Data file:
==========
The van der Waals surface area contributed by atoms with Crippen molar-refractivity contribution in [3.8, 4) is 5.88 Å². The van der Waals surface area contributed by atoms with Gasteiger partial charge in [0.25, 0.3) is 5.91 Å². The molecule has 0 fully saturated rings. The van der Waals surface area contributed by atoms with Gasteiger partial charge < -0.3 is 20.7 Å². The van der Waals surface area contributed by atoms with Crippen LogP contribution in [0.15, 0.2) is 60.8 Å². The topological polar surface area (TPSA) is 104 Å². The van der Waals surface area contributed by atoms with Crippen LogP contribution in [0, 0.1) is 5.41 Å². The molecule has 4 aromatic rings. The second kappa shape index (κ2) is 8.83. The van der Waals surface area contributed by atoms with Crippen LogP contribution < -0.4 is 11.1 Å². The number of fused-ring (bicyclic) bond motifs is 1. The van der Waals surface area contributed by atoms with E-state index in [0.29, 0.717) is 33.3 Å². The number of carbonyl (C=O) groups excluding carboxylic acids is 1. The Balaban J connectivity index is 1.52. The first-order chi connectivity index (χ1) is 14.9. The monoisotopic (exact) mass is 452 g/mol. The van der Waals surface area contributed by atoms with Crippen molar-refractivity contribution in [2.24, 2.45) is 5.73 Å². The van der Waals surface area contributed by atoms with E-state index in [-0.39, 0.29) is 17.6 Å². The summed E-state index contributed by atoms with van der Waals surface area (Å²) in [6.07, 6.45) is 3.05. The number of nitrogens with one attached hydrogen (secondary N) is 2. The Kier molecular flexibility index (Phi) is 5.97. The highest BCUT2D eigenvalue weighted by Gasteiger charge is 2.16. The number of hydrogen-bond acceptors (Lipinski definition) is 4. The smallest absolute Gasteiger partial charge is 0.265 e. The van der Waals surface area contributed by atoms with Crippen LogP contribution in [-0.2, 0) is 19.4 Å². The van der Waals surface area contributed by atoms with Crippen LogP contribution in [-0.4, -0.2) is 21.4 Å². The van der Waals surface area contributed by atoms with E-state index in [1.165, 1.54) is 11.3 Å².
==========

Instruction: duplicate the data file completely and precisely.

The van der Waals surface area contributed by atoms with Crippen molar-refractivity contribution in [3.8, 4) is 5.88 Å². The van der Waals surface area contributed by atoms with Gasteiger partial charge in [0.25, 0.3) is 5.91 Å². The molecule has 0 fully saturated rings. The van der Waals surface area contributed by atoms with Gasteiger partial charge < -0.3 is 20.7 Å². The van der Waals surface area contributed by atoms with Crippen LogP contribution in [0.15, 0.2) is 60.8 Å². The topological polar surface area (TPSA) is 104 Å². The van der Waals surface area contributed by atoms with Crippen LogP contribution in [0, 0.1) is 5.41 Å². The molecule has 4 aromatic rings. The second kappa shape index (κ2) is 8.83. The van der Waals surface area contributed by atoms with Crippen LogP contribution < -0.4 is 11.1 Å². The number of fused-ring (bicyclic) bond motifs is 1. The van der Waals surface area contributed by atoms with E-state index in [0.29, 0.717) is 33.3 Å². The number of carbonyl (C=O) groups excluding carboxylic acids is 1. The Balaban J connectivity index is 1.52. The first-order chi connectivity index (χ1) is 14.9. The monoisotopic (exact) mass is 452 g/mol. The van der Waals surface area contributed by atoms with Crippen molar-refractivity contribution in [2.24, 2.45) is 5.73 Å². The van der Waals surface area contributed by atoms with E-state index in [-0.39, 0.29) is 17.6 Å². The summed E-state index contributed by atoms with van der Waals surface area (Å²) in [6.07, 6.45) is 3.05. The number of nitrogens with one attached hydrogen (secondary N) is 2. The Kier molecular flexibility index (Phi) is 5.97. The highest BCUT2D eigenvalue weighted by Gasteiger charge is 2.16. The number of hydrogen-bond acceptors (Lipinski definition) is 4. The smallest absolute Gasteiger partial charge is 0.265 e. The van der Waals surface area contributed by atoms with Crippen LogP contribution in [-0.2, 0) is 19.4 Å². The van der Waals surface area contributed by atoms with Crippen LogP contribution in [-0.4, -0.2) is 21.4 Å². The van der Waals surface area contributed by atoms with E-state index in [1.165, 1.54) is 11.3 Å².